For better or worse, this tiny town at the foot of the Adirondack Mountains has survived the decline of US manufacturing as the home to a clutch of companies and the only baseball bat factory in the country.
Last year, two-thirds of those living in Dolgeville, an isolated community 220 miles (350 kilometers) from the bright lights of New York and named after 19th century industrialist Alfred Dolge, voted for Donald Trump.
It was a vote for a political outsider and a businessman, driven by the fear that more jobs would disappear, with memories still raw of the town's biggest employer, a slipper factory, going bust in the late 1990s -- and costing 700 jobs.
And the first days of Trump's young presidency have given residents reason to think great things are on the horizon.
"It is just the feeling of hope that he is giving myself, my husband, my children and grandchildren," said Susan Fogarty, 63, who set up a small logging supply company with her husband 30 years ago.
The Republican leader's promise to bring back manufacturing jobs and pressure big corporations to invest more in the United States is music to her ears.
Fogarty says Trump has given her "hope for a better country and people starting more businesses and buying American."
- 'Right on track' -
She also says she feels able to smile again after what she called the uncertainty of the Obama years, which followed the 2008 great recession.
"Now I feel we are going to go someplace, this country is headed in the right direction," she told AFP.
Shane Morrill, one of her employees, agrees. He says Trump is doing an "excellent" job so far, praising his border and economic policies.
"I think he is right on track -- even though he has a long way to go," said the father of three, citing as proof the recent Wall Street bounce.
And while Republican mayor Bruce Lyon laments that Trump sometimes speaks "before his brain has time to work," he says he's sure the commander-in-chief "really wants to keep as many jobs in the US as he can."
Lyon, 75, says the closure of the slipper factory was "devastating."
Left behind are just five or six companies that employ several hundred people in a town of 2,400 residents.
"But 300, 400 jobs is more than we would have if they all left... if we can keep things like that safe..." Lyon trailed off.
Small towns like Dolgeville, he says, are in "dire need" of the $1 trillion Trump has promised to spend on America's exhausted infrastructure -- like the bridge that links the two parts of town, split by the East Canada Creek.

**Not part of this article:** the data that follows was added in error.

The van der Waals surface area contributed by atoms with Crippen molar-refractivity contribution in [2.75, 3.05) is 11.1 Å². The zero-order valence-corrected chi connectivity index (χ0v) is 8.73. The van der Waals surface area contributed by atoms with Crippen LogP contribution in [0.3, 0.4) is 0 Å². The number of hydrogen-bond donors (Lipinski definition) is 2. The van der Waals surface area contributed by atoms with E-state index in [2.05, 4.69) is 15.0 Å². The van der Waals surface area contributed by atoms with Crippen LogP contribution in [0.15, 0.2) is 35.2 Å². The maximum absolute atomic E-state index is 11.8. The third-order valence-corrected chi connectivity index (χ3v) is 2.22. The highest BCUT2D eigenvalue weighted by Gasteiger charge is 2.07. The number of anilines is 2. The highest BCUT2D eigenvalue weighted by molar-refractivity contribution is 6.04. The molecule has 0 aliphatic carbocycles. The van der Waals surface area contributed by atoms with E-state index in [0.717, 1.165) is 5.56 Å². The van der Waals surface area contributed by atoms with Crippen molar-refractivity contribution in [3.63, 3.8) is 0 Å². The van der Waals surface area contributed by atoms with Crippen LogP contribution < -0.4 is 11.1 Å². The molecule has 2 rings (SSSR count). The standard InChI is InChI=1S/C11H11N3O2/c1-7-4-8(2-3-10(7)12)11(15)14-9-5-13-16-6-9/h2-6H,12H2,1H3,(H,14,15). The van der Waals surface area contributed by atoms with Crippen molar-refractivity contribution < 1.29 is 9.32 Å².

Like others, he complains about a lack of support from Democratic New York State Governor Andrew Cuomo, accusing him of doing more to look after the large metropolitan centers that elected him.
- Dream a dream -
Wayne Dzierzanoski, who has worked for 18 years at the Rawlings baseball bat factory, wants to see the new owners, conglomerate Rubbermaid, branch out and repatriate other production operations that it has overseas.
He says he doesn't regret bringing up his two daughters in the area of lakes and maple trees, which are drilled at this time of year to harvest syrup.
Crime rates are low and when it comes to talk of immigrants, many think first of members of the Amish community who for years have come to erect barns.
But like many, Dzierzanoski, 61, says he hopes Dolgeville will get new opportunities thanks to Trump's promised industrial renewal.
"There is such a cultural dichotomy between New York City and here -- too many people are caught up with what they are doing to really pay attention to what's going on outside," he said.
It seems everyone has their own dream.
Waitress Tina Gorinshek, 53, hopes that the Trump years will bring back shops like "25 years ago" when she could "walk up Main Street and do all my Christmas shopping."
For Lyon, it's the dream of reviving the imposing gray building that used to house the Daniel Green slipper factory, which is up for sale.
"If Donald Trump could see something like this and come up with an idea of what we could do... Maybe we can get it back up!" he says.